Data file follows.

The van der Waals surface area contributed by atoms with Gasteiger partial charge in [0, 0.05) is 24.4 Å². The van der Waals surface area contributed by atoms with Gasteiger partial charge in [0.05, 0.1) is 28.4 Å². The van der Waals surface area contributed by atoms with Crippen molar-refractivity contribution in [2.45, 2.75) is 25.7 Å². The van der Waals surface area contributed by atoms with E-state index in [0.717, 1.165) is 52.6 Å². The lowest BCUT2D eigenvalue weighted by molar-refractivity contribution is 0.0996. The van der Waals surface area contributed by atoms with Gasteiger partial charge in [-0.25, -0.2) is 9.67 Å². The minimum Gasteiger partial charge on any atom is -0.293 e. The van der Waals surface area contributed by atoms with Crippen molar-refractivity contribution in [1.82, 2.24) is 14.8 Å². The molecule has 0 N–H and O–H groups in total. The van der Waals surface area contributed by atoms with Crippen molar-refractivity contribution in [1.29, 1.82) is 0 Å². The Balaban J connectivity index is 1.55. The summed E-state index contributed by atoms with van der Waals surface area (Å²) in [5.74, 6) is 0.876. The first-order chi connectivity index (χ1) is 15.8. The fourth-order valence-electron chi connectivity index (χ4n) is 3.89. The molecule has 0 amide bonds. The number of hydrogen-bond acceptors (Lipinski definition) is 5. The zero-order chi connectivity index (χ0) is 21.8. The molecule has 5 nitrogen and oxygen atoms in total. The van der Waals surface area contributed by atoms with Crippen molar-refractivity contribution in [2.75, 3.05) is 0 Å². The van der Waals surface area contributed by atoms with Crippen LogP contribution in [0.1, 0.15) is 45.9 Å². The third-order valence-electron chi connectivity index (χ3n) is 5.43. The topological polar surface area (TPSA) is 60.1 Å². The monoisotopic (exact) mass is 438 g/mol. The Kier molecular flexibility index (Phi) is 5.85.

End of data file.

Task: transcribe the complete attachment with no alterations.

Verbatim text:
The van der Waals surface area contributed by atoms with Gasteiger partial charge in [0, 0.05) is 24.4 Å². The van der Waals surface area contributed by atoms with Gasteiger partial charge in [0.05, 0.1) is 28.4 Å². The van der Waals surface area contributed by atoms with Crippen molar-refractivity contribution in [2.45, 2.75) is 25.7 Å². The van der Waals surface area contributed by atoms with E-state index in [0.717, 1.165) is 52.6 Å². The lowest BCUT2D eigenvalue weighted by molar-refractivity contribution is 0.0996. The van der Waals surface area contributed by atoms with Gasteiger partial charge in [-0.25, -0.2) is 9.67 Å². The minimum Gasteiger partial charge on any atom is -0.293 e. The van der Waals surface area contributed by atoms with Crippen molar-refractivity contribution in [1.82, 2.24) is 14.8 Å². The molecule has 0 N–H and O–H groups in total. The van der Waals surface area contributed by atoms with Crippen molar-refractivity contribution in [1.29, 1.82) is 0 Å². The Balaban J connectivity index is 1.55. The summed E-state index contributed by atoms with van der Waals surface area (Å²) in [5.74, 6) is 0.876. The first-order chi connectivity index (χ1) is 15.8. The fourth-order valence-electron chi connectivity index (χ4n) is 3.89. The molecule has 0 amide bonds. The number of hydrogen-bond acceptors (Lipinski definition) is 5. The zero-order chi connectivity index (χ0) is 21.8. The molecule has 5 nitrogen and oxygen atoms in total. The van der Waals surface area contributed by atoms with Crippen molar-refractivity contribution in [2.75, 3.05) is 0 Å². The van der Waals surface area contributed by atoms with Crippen LogP contribution in [0.1, 0.15) is 45.9 Å². The third-order valence-electron chi connectivity index (χ3n) is 5.43. The topological polar surface area (TPSA) is 60.1 Å². The monoisotopic (exact) mass is 438 g/mol. The Kier molecular flexibility index (Phi) is 5.85.